Dopamine agonists

Important! You should always read carefully the information leaflet that comes with your medication before you start using it. Always check with your doctor or other healthcare professional before altering any of your medications or taking over-the-counter medications as they can interfere with Parkinson’s medications and may have unwanted side effects. Remember also to tell your doctor if you take over-the-counter drugs that can be bought without a prescription.


What you should know about your medication

Each medication has its own particular properties and important considerations to be aware of. Below are some key aspects to think about before you start taking your medication. Detailed information regarding these can be found in the Patient Information Leaflet (PIL):

  • what is it and what is it used for?
  • special warnings and precautions
  • how to take it
  • possible side effects
  • contraindications (when not to use it)
  • interaction with other medication(s)
  • what to do if you forget to take a dose
  • what to do if you take more than you should
  • possible effects on your ability to drive or use machinery
  • safety in pregnancy and breast-feeding
  • how to store.

 

Parkinson's medication overview
Generic name Brand name ®

Dopamine agonists [oral]

  • Bromocriptine
  • Cabergoline
  • Lisuride
  • Pergolide
  • Pramipexole
  • Ropinirole
  • Parlodel
  • Cabaser
  • Revanil
  • Celance
  • Mirapexin/Sifrol
  • Requip

Dopamine agonists [transdermal]

  • Rotigotine
  • Neupro

Dopamine agonists [subcutaneous]

  • Apomorphine
  • Apo-go
  • Dacepton

Dopamine agonist s [oral]

Cabaser® is used to treat the symptoms of Parkinson’s. It is used after your doctor has tried other treatments that have not worked or for people who are already taking other medicines for this condition to help control other symptoms.

This medicine contains cabergoline which acts in a similar way to a chemical in the body called dopamine. People with Parkinson’s do not have enough of this chemical.

Cabergoline belongs to a group of medicines called dopamine agonists.

Patient Information Leaflet (PIL)

The PIL is the leaflet that is included with a medicine and is a patient-friendly version of the Summary of Product Characteristics. It gives information about taking or using a medicine.

The following links provide detailed, up-to-date information on Cabaser®, its handling and use. As information leaflets are approved by the regulatory body in each country in which a medication is licensed – and are therefore too numerous to list – we have included only the UK examples. These links go to the Electronic Medicines Compendium (eMC) website.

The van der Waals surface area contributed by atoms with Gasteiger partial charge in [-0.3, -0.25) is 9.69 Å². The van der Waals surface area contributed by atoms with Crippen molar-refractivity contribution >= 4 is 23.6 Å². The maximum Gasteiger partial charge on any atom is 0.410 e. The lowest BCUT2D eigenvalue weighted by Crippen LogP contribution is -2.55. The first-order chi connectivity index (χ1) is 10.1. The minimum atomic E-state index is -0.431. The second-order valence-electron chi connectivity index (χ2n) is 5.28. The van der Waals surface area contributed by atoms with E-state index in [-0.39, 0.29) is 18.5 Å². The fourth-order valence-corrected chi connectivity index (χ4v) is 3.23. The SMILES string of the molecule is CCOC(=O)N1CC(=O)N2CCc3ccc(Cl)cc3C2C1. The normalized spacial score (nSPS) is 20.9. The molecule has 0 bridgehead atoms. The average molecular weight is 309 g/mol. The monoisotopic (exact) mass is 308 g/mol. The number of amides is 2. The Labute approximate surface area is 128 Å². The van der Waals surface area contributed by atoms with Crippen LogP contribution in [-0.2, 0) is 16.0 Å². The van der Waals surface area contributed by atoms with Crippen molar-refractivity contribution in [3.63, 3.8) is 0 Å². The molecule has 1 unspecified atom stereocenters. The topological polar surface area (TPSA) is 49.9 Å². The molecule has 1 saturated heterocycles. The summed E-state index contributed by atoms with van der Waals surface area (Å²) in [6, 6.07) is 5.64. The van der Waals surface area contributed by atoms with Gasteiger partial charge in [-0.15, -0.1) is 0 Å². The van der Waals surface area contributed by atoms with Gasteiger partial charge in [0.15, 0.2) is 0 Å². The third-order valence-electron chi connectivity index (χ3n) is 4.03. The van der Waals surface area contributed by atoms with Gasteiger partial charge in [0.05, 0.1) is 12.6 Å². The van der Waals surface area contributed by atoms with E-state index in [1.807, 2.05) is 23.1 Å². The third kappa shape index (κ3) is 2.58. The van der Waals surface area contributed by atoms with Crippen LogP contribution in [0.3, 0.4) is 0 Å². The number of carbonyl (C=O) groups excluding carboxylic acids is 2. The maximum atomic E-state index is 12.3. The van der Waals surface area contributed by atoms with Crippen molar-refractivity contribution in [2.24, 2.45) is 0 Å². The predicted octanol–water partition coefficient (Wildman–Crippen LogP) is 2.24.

Summary of Product Characteristics (SPC)

The SPC is used by healthcare professionals and explains how to use and prescribe a medicine.

Mirapexin®/Sifrol® contain the active substance pramipexole and belong to a group of medicines known as dopamine agonists, which stimulate dopamine receptors in the brain. Stimulation of the dopamine receptors triggers nerve impulses in the brain that help to control body movements.

Mirapexin®/Sifrol® is used to:

  • treat the symptoms of primary Parkinson’s in adults. It can be used alone or in combination with levodopa (another medicine for Parkinson’s).
  • treat the symptoms of moderate to severe primary Restless Legs Syndrome in adults. 

Patient Information Leaflet (PIL)

The PIL is the leaflet that is included with a medicine and is a patient-friendly version of the Summary of Product Characteristics. It gives information about taking or using a medicine.

The following links provide detailed, up-to-date information on Mirapexin®/Sifrol®, its handling and use. As information leaflets are approved by the regulatory body in each country in which a medication is licensed – and are therefore too numerous to list – we have included only the UK examples. These links go to the Electronic Medicines Compendium (eMC) website.

Summary of Product Characteristics (SPC)

The SPC is used by healthcare professionals and explains how to use and prescribe a medicine.

European Public Assessment Report (EPAR)           

EPARs are full scientific assessment reports of medicines authorised at a European Union level

Links below go to the European Medicines Agency (EMA) website. The European Medicines Agency is a decentralised agency of the European Union, located in London. The Agency is responsible for the scientific evaluation of medicines developed by pharmaceutical companies for use in the European Union.